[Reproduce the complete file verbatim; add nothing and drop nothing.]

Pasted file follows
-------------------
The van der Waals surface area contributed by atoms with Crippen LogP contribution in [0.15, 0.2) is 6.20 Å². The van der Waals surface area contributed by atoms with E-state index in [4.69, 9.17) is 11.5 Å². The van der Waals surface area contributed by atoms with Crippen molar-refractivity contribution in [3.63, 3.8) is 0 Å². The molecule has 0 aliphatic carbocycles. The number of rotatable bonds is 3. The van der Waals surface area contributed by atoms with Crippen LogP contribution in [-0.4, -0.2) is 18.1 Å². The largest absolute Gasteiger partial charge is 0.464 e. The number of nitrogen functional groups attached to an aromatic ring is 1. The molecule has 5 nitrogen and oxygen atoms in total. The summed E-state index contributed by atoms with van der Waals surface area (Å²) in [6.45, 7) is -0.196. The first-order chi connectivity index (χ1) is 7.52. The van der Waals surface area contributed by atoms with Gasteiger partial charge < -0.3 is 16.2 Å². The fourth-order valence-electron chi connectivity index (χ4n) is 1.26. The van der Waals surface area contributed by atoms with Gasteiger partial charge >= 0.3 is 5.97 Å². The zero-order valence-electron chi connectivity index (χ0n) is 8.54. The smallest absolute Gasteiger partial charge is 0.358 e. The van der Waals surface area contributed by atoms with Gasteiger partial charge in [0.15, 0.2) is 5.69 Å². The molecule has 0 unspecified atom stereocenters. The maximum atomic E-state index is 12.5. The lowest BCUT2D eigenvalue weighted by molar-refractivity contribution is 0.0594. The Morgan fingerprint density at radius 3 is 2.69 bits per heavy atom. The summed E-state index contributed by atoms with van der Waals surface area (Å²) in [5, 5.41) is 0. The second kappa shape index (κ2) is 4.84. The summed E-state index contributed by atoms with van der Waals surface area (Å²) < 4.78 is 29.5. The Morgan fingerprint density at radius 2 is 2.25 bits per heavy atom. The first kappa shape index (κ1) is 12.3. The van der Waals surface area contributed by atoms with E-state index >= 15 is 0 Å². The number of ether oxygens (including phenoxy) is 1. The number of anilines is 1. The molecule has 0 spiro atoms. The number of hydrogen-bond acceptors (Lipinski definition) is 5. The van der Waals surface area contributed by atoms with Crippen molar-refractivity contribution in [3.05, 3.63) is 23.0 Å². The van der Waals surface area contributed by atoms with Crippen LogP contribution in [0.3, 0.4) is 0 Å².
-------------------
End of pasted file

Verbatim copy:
The van der Waals surface area contributed by atoms with Crippen LogP contribution in [0.15, 0.2) is 6.20 Å². The van der Waals surface area contributed by atoms with E-state index in [4.69, 9.17) is 11.5 Å². The van der Waals surface area contributed by atoms with Crippen molar-refractivity contribution in [3.63, 3.8) is 0 Å². The molecule has 0 aliphatic carbocycles. The number of rotatable bonds is 3. The van der Waals surface area contributed by atoms with Crippen LogP contribution in [-0.4, -0.2) is 18.1 Å². The largest absolute Gasteiger partial charge is 0.464 e. The number of nitrogen functional groups attached to an aromatic ring is 1. The molecule has 5 nitrogen and oxygen atoms in total. The summed E-state index contributed by atoms with van der Waals surface area (Å²) in [6.45, 7) is -0.196. The first-order chi connectivity index (χ1) is 7.52. The van der Waals surface area contributed by atoms with Gasteiger partial charge < -0.3 is 16.2 Å². The fourth-order valence-electron chi connectivity index (χ4n) is 1.26. The van der Waals surface area contributed by atoms with Gasteiger partial charge >= 0.3 is 5.97 Å². The zero-order valence-electron chi connectivity index (χ0n) is 8.54. The smallest absolute Gasteiger partial charge is 0.358 e. The van der Waals surface area contributed by atoms with Gasteiger partial charge in [0.15, 0.2) is 5.69 Å². The molecule has 0 unspecified atom stereocenters. The maximum atomic E-state index is 12.5. The lowest BCUT2D eigenvalue weighted by molar-refractivity contribution is 0.0594. The Morgan fingerprint density at radius 3 is 2.69 bits per heavy atom. The summed E-state index contributed by atoms with van der Waals surface area (Å²) in [5, 5.41) is 0. The second kappa shape index (κ2) is 4.84. The summed E-state index contributed by atoms with van der Waals surface area (Å²) < 4.78 is 29.5. The Morgan fingerprint density at radius 2 is 2.25 bits per heavy atom. The first kappa shape index (κ1) is 12.3. The van der Waals surface area contributed by atoms with E-state index >= 15 is 0 Å². The number of ether oxygens (including phenoxy) is 1. The number of anilines is 1. The molecule has 0 spiro atoms. The number of hydrogen-bond acceptors (Lipinski definition) is 5. The van der Waals surface area contributed by atoms with Crippen molar-refractivity contribution in [3.05, 3.63) is 23.0 Å². The van der Waals surface area contributed by atoms with Crippen LogP contribution in [0.3, 0.4) is 0 Å².